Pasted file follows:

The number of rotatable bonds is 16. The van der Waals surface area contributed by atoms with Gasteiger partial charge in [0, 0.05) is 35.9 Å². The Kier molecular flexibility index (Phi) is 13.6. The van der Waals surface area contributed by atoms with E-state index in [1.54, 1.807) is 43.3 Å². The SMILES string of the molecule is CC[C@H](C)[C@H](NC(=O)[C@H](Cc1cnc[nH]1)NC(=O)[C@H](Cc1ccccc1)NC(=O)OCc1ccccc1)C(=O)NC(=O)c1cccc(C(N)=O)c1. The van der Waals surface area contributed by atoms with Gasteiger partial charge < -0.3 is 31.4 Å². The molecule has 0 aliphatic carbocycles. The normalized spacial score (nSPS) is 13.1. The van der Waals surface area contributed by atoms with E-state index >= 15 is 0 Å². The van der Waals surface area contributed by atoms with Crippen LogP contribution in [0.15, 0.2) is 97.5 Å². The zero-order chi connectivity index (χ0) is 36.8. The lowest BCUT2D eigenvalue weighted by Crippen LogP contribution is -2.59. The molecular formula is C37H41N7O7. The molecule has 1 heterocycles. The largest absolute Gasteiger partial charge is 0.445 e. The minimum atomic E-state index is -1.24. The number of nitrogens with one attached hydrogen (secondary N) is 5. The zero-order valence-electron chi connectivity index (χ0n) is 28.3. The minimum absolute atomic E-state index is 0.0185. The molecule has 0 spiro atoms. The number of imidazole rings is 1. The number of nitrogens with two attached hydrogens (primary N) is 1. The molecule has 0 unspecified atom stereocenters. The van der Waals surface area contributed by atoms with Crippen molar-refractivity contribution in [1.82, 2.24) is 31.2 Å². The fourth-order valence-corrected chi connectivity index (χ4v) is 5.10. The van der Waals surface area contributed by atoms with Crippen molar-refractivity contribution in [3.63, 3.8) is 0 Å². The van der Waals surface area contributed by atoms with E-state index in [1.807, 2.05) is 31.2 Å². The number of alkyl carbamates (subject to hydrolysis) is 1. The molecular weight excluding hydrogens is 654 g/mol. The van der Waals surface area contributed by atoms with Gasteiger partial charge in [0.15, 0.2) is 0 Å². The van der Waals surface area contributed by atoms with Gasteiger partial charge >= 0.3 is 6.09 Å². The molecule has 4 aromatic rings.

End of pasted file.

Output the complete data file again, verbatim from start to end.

The number of rotatable bonds is 16. The van der Waals surface area contributed by atoms with Gasteiger partial charge in [0, 0.05) is 35.9 Å². The Kier molecular flexibility index (Phi) is 13.6. The van der Waals surface area contributed by atoms with E-state index in [1.54, 1.807) is 43.3 Å². The SMILES string of the molecule is CC[C@H](C)[C@H](NC(=O)[C@H](Cc1cnc[nH]1)NC(=O)[C@H](Cc1ccccc1)NC(=O)OCc1ccccc1)C(=O)NC(=O)c1cccc(C(N)=O)c1. The van der Waals surface area contributed by atoms with Gasteiger partial charge < -0.3 is 31.4 Å². The molecule has 0 aliphatic carbocycles. The normalized spacial score (nSPS) is 13.1. The van der Waals surface area contributed by atoms with E-state index >= 15 is 0 Å². The van der Waals surface area contributed by atoms with Crippen LogP contribution in [0.15, 0.2) is 97.5 Å². The zero-order chi connectivity index (χ0) is 36.8. The lowest BCUT2D eigenvalue weighted by Crippen LogP contribution is -2.59. The molecular formula is C37H41N7O7. The molecule has 1 heterocycles. The largest absolute Gasteiger partial charge is 0.445 e. The minimum atomic E-state index is -1.24. The number of nitrogens with one attached hydrogen (secondary N) is 5. The zero-order valence-electron chi connectivity index (χ0n) is 28.3. The minimum absolute atomic E-state index is 0.0185. The molecule has 0 spiro atoms. The number of imidazole rings is 1. The number of nitrogens with two attached hydrogens (primary N) is 1. The molecule has 0 unspecified atom stereocenters. The van der Waals surface area contributed by atoms with Crippen molar-refractivity contribution in [1.82, 2.24) is 31.2 Å². The fourth-order valence-corrected chi connectivity index (χ4v) is 5.10. The van der Waals surface area contributed by atoms with Crippen molar-refractivity contribution in [3.63, 3.8) is 0 Å². The van der Waals surface area contributed by atoms with E-state index in [1.807, 2.05) is 31.2 Å². The number of alkyl carbamates (subject to hydrolysis) is 1. The molecular weight excluding hydrogens is 654 g/mol. The van der Waals surface area contributed by atoms with Gasteiger partial charge in [0.15, 0.2) is 0 Å². The van der Waals surface area contributed by atoms with Gasteiger partial charge >= 0.3 is 6.09 Å². The molecule has 4 aromatic rings.